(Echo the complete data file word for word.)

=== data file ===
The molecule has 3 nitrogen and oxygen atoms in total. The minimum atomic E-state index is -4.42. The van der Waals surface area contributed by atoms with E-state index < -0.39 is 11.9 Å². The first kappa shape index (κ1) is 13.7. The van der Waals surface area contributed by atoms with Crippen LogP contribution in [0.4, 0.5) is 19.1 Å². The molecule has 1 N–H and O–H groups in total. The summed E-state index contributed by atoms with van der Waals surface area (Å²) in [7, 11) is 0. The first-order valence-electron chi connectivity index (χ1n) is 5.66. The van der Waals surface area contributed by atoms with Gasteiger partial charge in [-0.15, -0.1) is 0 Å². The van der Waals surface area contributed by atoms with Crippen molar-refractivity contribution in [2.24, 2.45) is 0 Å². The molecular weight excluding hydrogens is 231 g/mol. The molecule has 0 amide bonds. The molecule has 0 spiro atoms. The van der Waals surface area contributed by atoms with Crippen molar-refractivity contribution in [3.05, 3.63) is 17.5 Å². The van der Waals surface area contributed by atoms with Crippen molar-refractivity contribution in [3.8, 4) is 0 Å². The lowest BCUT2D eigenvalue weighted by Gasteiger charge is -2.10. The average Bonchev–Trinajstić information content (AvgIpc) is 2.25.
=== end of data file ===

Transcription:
The molecule has 3 nitrogen and oxygen atoms in total. The minimum atomic E-state index is -4.42. The van der Waals surface area contributed by atoms with E-state index < -0.39 is 11.9 Å². The first kappa shape index (κ1) is 13.7. The van der Waals surface area contributed by atoms with Crippen LogP contribution in [0.4, 0.5) is 19.1 Å². The molecule has 1 N–H and O–H groups in total. The summed E-state index contributed by atoms with van der Waals surface area (Å²) in [7, 11) is 0. The first-order valence-electron chi connectivity index (χ1n) is 5.66. The van der Waals surface area contributed by atoms with Gasteiger partial charge in [-0.15, -0.1) is 0 Å². The van der Waals surface area contributed by atoms with Crippen molar-refractivity contribution in [2.24, 2.45) is 0 Å². The molecular weight excluding hydrogens is 231 g/mol. The molecule has 0 amide bonds. The molecule has 0 spiro atoms. The van der Waals surface area contributed by atoms with Crippen molar-refractivity contribution in [3.05, 3.63) is 17.5 Å². The van der Waals surface area contributed by atoms with Crippen molar-refractivity contribution in [3.8, 4) is 0 Å². The lowest BCUT2D eigenvalue weighted by Gasteiger charge is -2.10. The average Bonchev–Trinajstić information content (AvgIpc) is 2.25.